Obsessive Compulsive Disorder (OCD) can be scary and frustrating for its sufferers, family members, and friends. People with OCD have intrusive, undesired thoughts, worries, or superstitions so excessive that they cause significant life distress or disruption. Common obsessions include imagining having harmed other people, having intrusive, unwanted sexual thoughts, and fears of contamination. Others may fear losing control or succumbing to violent urges, have excessive religious or moral doubts, fear forbidden thoughts, or may have a need to have things "just so." People with OCD may spend hours each day performing behavioral or mental rituals to temporarily quell their anxiety. Most people with OCD recognize that their fears are irrational, yet still feel unable to resist the obsessions and compulsions.
Exposure and Response (Ritual) Prevention (ERP)
Cognitive-behavior therapy (CBT) is a type of psychotherapy that has been shown to be highly effective for OCD. The goal of CBT is two-fold: to change thoughts and behaviors. The cognitive portion involves the identification and analysis of unhelpful and unrealistic thoughts, which are then challenged. In the behavioral portion, the therapist and client work together to change the compulsive behaviors. This typically includes techniques such as Exposure and Response Prevention, also called Exposure and Ritual Prevention (ERP). In the exposure piece of the treatment, patients repeatedly expose themselves to their fears. By facing their obsessions in a systematic order, without performing compulsions, the person learns that there is nothing to fear and the obsessions begin to fade away.
Treatment of OCD with ERP is typically completed in 10-20 individual therapy sessions that are roughly 60-90 minutes each. ERP treatment emphasizes a behavioral approach to this disorder that involves exposure therapy and ritual prevention. These sessions involve gradual exposure to one's feared thoughts and situations, while the patient learns to control their compulsive behaviors such as washing and checking.
Treatment programs for children and adolescents with OCD follow the same exposure and ritual prevention approach as our programs for adults. However, the treatments are modified to take into account the developmental status of the child and, where beneficial, parents need to work actively with the child on therapeutic tasks. Age appropriate metaphors and examples are used to help the child understand the rationale for therapy, and the length and frequency of treatment sessions may be changed to conform to the needs of the child.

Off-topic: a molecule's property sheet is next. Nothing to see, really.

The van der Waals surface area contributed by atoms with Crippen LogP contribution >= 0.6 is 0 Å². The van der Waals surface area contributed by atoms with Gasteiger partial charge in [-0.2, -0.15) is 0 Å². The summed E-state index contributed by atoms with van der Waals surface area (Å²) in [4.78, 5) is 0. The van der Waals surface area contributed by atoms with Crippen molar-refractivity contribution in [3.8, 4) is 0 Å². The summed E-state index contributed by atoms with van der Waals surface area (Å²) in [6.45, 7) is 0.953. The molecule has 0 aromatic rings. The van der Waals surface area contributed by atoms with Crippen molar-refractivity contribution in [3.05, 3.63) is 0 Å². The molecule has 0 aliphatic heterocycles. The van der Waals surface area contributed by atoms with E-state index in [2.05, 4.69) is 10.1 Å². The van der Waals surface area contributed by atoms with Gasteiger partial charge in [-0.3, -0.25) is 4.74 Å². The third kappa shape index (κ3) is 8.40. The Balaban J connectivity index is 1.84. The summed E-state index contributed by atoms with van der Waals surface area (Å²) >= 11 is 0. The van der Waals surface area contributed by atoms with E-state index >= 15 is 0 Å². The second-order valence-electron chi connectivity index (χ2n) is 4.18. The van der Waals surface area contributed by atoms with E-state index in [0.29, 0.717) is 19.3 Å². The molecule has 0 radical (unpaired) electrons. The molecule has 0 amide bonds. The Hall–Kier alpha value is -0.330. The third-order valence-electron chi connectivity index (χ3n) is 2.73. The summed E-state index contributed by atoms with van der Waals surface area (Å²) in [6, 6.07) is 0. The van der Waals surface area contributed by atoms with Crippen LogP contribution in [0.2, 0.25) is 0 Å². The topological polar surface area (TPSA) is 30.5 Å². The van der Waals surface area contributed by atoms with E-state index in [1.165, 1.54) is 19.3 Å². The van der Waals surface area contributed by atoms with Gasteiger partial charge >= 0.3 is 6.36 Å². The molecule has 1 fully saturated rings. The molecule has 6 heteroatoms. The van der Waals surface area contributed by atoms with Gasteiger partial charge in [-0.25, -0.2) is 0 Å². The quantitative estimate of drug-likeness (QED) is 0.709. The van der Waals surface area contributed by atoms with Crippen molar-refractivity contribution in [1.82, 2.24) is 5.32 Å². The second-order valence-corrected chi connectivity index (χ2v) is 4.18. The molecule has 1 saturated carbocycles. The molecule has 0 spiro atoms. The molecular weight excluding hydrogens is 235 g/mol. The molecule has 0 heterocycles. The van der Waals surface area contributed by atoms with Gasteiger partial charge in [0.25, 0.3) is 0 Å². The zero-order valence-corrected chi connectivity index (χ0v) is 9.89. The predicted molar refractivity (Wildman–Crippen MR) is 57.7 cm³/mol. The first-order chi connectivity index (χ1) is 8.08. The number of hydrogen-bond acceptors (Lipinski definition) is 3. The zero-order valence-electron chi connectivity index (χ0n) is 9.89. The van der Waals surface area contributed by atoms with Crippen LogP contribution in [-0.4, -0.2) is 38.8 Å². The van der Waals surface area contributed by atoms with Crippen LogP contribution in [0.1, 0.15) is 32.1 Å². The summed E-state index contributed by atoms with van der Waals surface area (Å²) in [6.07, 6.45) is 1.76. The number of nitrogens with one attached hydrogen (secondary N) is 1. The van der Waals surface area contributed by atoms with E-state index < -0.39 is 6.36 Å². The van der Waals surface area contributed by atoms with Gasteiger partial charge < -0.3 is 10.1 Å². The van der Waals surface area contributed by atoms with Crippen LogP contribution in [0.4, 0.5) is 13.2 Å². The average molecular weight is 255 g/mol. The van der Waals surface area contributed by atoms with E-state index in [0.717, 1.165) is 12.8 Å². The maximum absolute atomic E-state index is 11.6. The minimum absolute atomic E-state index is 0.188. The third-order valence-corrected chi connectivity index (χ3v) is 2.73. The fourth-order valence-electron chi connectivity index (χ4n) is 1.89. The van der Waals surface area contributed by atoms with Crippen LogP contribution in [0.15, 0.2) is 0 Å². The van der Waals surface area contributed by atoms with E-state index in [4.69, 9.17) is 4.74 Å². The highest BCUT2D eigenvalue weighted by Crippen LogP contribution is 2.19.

Eligibility for the OCD treatment is determined through an extensive interview with one of the clinicians. A complete evaluation of OCD and related symptoms includes a thorough discussion of treatment options, and recommendations. Treatment also depends on insurance, some insurance companies won't pay for longer sessions and out of the office sessions.
Components of ERP
In Vivo Exposure.
Exposure is the cornerstone of ERP treatment. In vivo exposure has been shown to reduce obsessions and related distress. This technique involves repeated and prolonged confrontation with situations that cause anxiety. The immediate goal is for the patient to remain in the situation long enough to experience some reduction in anxiety and to realize that the feared "disastrous" consequences do not occur.
Typically, exposure is gradual and the patient begins by facing objects and situations that result in only moderate levels of anxiety.
In some cases it is not possible to construct an in vivo exposure to a patient's fear, and in these instances an exposure can be done in the imagination. To conduct an imaginal exposure, the therapist and patient develop a detailed scene together based on the patient's worst fear. The exposure is typically recorded to facilitate repeated listening as homework.
The ritual or response prevention component involves instructions for the patient not to engage in compulsions or rituals of any sort. This is important because patients perceive that the rituals prevent the occurrence of a feared outcome. Only by stopping the rituals do patients learn that rituals do not protect them from their obsessional concerns. The implementation of ritual prevention involves a detailed analysis of all compulsions or rituals performed by the patient. Typically, patients are asked to keep daily logs of all rituals performed.